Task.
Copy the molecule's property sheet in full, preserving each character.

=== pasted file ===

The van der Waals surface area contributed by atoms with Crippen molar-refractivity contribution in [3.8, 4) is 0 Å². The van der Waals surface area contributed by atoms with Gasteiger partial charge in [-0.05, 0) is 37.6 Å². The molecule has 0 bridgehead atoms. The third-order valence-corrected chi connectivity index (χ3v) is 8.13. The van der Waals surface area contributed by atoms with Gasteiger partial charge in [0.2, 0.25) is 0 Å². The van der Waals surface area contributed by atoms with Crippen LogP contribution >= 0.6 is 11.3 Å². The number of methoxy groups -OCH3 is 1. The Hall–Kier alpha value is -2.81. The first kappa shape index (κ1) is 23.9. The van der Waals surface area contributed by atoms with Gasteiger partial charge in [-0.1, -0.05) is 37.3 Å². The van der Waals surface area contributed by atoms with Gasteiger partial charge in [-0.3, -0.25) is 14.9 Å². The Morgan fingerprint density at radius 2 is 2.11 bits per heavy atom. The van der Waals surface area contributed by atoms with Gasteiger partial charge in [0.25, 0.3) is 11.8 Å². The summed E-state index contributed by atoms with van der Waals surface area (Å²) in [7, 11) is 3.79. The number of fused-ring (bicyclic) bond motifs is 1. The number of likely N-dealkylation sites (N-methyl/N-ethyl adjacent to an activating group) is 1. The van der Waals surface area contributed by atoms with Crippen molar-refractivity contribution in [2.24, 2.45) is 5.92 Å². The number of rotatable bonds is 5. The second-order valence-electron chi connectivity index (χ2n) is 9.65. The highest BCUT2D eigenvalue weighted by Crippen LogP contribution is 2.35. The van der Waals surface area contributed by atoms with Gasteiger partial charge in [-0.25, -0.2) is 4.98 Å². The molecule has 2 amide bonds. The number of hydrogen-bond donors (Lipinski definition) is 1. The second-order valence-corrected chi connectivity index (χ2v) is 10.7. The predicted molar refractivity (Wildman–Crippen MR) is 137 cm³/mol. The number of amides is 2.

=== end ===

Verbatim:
The van der Waals surface area contributed by atoms with Crippen molar-refractivity contribution in [3.8, 4) is 0 Å². The van der Waals surface area contributed by atoms with Gasteiger partial charge in [-0.05, 0) is 37.6 Å². The molecule has 0 bridgehead atoms. The third-order valence-corrected chi connectivity index (χ3v) is 8.13. The van der Waals surface area contributed by atoms with Gasteiger partial charge in [0.2, 0.25) is 0 Å². The van der Waals surface area contributed by atoms with Crippen LogP contribution >= 0.6 is 11.3 Å². The number of methoxy groups -OCH3 is 1. The Hall–Kier alpha value is -2.81. The first kappa shape index (κ1) is 23.9. The van der Waals surface area contributed by atoms with Gasteiger partial charge in [-0.1, -0.05) is 37.3 Å². The van der Waals surface area contributed by atoms with Gasteiger partial charge in [-0.3, -0.25) is 14.9 Å². The Morgan fingerprint density at radius 2 is 2.11 bits per heavy atom. The van der Waals surface area contributed by atoms with Gasteiger partial charge in [0.25, 0.3) is 11.8 Å². The summed E-state index contributed by atoms with van der Waals surface area (Å²) in [7, 11) is 3.79. The number of fused-ring (bicyclic) bond motifs is 1. The number of likely N-dealkylation sites (N-methyl/N-ethyl adjacent to an activating group) is 1. The van der Waals surface area contributed by atoms with Crippen molar-refractivity contribution in [2.24, 2.45) is 5.92 Å². The number of rotatable bonds is 5. The second-order valence-electron chi connectivity index (χ2n) is 9.65. The highest BCUT2D eigenvalue weighted by Crippen LogP contribution is 2.35. The van der Waals surface area contributed by atoms with Gasteiger partial charge in [-0.25, -0.2) is 4.98 Å². The molecule has 2 amide bonds. The number of hydrogen-bond donors (Lipinski definition) is 1. The second-order valence-corrected chi connectivity index (χ2v) is 10.7. The predicted molar refractivity (Wildman–Crippen MR) is 137 cm³/mol. The number of amides is 2.